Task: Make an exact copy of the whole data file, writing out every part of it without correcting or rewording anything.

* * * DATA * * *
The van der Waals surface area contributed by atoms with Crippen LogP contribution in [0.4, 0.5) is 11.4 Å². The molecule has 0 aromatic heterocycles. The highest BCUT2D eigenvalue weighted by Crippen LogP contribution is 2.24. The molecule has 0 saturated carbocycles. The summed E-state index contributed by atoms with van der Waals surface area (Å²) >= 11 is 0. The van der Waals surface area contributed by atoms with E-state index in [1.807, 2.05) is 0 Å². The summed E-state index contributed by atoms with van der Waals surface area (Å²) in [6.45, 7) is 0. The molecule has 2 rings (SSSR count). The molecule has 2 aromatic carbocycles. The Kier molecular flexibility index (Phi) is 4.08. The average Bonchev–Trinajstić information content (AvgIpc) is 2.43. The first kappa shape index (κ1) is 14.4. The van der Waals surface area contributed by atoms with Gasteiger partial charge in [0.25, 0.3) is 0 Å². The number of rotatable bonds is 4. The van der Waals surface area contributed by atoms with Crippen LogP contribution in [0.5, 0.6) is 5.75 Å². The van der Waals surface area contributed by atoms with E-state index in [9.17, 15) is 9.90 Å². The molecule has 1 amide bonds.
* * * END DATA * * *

The van der Waals surface area contributed by atoms with Crippen LogP contribution in [0.4, 0.5) is 11.4 Å². The molecule has 0 aromatic heterocycles. The highest BCUT2D eigenvalue weighted by Crippen LogP contribution is 2.24. The molecule has 0 saturated carbocycles. The summed E-state index contributed by atoms with van der Waals surface area (Å²) >= 11 is 0. The van der Waals surface area contributed by atoms with E-state index in [1.807, 2.05) is 0 Å². The summed E-state index contributed by atoms with van der Waals surface area (Å²) in [6.45, 7) is 0. The molecule has 2 rings (SSSR count). The molecule has 2 aromatic carbocycles. The Kier molecular flexibility index (Phi) is 4.08. The average Bonchev–Trinajstić information content (AvgIpc) is 2.43. The first kappa shape index (κ1) is 14.4. The van der Waals surface area contributed by atoms with Gasteiger partial charge in [0.25, 0.3) is 0 Å². The number of rotatable bonds is 4. The van der Waals surface area contributed by atoms with Crippen LogP contribution in [0.5, 0.6) is 5.75 Å². The van der Waals surface area contributed by atoms with E-state index in [9.17, 15) is 9.90 Å². The molecule has 1 amide bonds.